In the 21 years since the Afloat.ie “Sailor of the Month” awards were first introduced, we have always dutifully waited until the end of the month before allocating the plaudits, even when it has been clear for days or even weeks where the honours were going to be placed.
But special situations deserve special treatment, and 17–year-old Cork Harbour sailor Johnny Durcan’s heartfelt thanks to fellow 29er sailors Simon Hoffman of Australia and Santiago Alegre of Spain for saving his life in the recent Worlds at Los Angeles has served as a very timely reminder of the dangers of our sport at its most intense and competitive levels.
So now is the time to honour what they did. And what they did was so special that we’ll regard it as a privilege to re–state it all when the end of the month duly arrives in a fortnight’s time.
Even though capsizes are part and parcel of dinghy racing, in a complex trapeze skiff like the 29er, an ordinary capsize can sometimes escalate into a rapidly deteriorating situation in which sailors are trapped in ropes, lines and sails, with the very lifejackets which are supposed to help them actually jamming them in situations where drowning becomes all too possible.
This is what happened with Johnny Durcan. But in the hectic rush of the fleet, other competitors scarcely noticed that this was something much worse than an ordinary capsize. Yet Simon Hoffman, who had recently received intensive first-aid training as part of his bid to become a fully-fledged sailing coach, sensed that this was a disaster-in-the-making. He simply abandoned his own boat, tore off his lifejacket, and dived underneath the capsized boat to save Durcan in what was now a full-scale emergency.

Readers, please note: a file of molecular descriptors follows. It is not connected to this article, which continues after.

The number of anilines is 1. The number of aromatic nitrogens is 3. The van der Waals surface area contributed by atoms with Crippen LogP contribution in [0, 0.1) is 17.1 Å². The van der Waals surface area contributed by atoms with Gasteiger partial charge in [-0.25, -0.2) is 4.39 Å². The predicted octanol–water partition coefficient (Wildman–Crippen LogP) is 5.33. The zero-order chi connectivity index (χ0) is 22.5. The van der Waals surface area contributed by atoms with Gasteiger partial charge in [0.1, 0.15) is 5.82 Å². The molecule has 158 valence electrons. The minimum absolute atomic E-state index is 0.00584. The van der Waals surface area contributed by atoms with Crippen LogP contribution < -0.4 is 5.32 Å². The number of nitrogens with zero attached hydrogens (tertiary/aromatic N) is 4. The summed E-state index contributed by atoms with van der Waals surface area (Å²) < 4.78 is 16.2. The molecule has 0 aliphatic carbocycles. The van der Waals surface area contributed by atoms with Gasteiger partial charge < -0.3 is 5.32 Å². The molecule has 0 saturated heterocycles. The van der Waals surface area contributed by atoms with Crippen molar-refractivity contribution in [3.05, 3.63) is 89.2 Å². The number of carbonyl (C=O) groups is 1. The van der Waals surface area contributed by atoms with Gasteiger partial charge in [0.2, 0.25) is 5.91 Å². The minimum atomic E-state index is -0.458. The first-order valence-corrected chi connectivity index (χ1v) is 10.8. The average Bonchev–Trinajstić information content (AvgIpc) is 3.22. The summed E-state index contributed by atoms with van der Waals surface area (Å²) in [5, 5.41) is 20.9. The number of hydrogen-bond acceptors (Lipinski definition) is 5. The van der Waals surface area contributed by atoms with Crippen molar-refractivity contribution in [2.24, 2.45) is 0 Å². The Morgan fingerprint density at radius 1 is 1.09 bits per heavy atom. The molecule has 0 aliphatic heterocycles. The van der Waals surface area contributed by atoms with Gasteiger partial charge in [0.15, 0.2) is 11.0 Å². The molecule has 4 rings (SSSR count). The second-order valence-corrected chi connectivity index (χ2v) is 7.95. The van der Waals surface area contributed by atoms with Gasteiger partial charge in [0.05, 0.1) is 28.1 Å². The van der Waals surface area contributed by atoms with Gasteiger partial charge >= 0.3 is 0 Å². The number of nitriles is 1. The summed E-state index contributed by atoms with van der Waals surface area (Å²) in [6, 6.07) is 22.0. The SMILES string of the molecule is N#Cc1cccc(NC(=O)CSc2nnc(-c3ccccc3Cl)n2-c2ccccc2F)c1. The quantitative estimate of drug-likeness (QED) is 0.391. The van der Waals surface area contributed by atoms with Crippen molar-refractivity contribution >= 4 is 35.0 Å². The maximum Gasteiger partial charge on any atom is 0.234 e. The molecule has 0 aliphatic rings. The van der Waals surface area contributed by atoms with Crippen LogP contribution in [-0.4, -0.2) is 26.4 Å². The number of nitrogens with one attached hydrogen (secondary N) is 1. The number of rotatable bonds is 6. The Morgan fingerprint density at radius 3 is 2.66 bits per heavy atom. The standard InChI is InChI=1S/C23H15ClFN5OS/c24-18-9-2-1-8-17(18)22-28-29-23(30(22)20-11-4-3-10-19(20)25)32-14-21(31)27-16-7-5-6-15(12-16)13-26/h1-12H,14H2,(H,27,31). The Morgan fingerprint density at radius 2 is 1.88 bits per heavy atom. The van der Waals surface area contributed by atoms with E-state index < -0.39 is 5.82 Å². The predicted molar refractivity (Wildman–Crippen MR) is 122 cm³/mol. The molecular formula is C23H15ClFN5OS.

He was soon joined by Santiago Alegre, and between them they released Durcan and dragged him up through a mesh of ropes and sails to the surface. He had been immersed for maybe three minutes, and was in a very bad way. But he revived after CPR by Hoffman and Alegre, and fully recovered in hospital, as Afloat.ie reported on August 6th and also in our enews edition last Monday.
Just a few seconds more, or with less decisive action by Hoffman and Alegre, and this would not have been a story with a happy ending. We can all only hope that, faced with such a situation, our own instincts of humanity would guide us in the right way too. Yet that is something for which most of the rest of us can only hope. But Simon Hoffman and Santiago Alegre have shown us what true instincts of humanity can achieve, and they deserve heartfelt gratitude from the entire world of sailing.